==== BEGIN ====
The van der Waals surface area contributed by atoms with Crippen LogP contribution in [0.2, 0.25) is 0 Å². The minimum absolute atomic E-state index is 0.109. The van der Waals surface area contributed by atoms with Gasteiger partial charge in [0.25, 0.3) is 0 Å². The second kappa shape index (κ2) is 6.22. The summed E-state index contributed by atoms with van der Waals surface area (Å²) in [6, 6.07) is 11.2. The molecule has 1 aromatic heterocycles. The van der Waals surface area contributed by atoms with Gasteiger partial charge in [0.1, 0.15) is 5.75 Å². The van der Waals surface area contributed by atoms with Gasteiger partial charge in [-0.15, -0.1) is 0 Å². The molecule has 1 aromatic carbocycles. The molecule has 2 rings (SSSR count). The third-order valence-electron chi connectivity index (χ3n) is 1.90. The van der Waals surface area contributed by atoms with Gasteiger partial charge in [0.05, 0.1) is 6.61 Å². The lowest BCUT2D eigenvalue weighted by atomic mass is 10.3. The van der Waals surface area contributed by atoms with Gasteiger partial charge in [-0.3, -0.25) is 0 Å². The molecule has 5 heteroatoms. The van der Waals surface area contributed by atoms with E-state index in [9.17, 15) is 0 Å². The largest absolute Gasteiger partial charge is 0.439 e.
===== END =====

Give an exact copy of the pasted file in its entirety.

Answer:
The van der Waals surface area contributed by atoms with Crippen LogP contribution in [0.2, 0.25) is 0 Å². The minimum absolute atomic E-state index is 0.109. The van der Waals surface area contributed by atoms with Gasteiger partial charge in [0.25, 0.3) is 0 Å². The second kappa shape index (κ2) is 6.22. The summed E-state index contributed by atoms with van der Waals surface area (Å²) in [6, 6.07) is 11.2. The molecule has 1 aromatic heterocycles. The van der Waals surface area contributed by atoms with Gasteiger partial charge in [0.1, 0.15) is 5.75 Å². The van der Waals surface area contributed by atoms with Gasteiger partial charge in [-0.15, -0.1) is 0 Å². The molecule has 1 aromatic carbocycles. The molecule has 2 rings (SSSR count). The third-order valence-electron chi connectivity index (χ3n) is 1.90. The van der Waals surface area contributed by atoms with Gasteiger partial charge in [0.05, 0.1) is 6.61 Å². The lowest BCUT2D eigenvalue weighted by atomic mass is 10.3. The van der Waals surface area contributed by atoms with Gasteiger partial charge in [-0.3, -0.25) is 0 Å². The molecule has 5 heteroatoms. The van der Waals surface area contributed by atoms with E-state index in [9.17, 15) is 0 Å². The largest absolute Gasteiger partial charge is 0.439 e.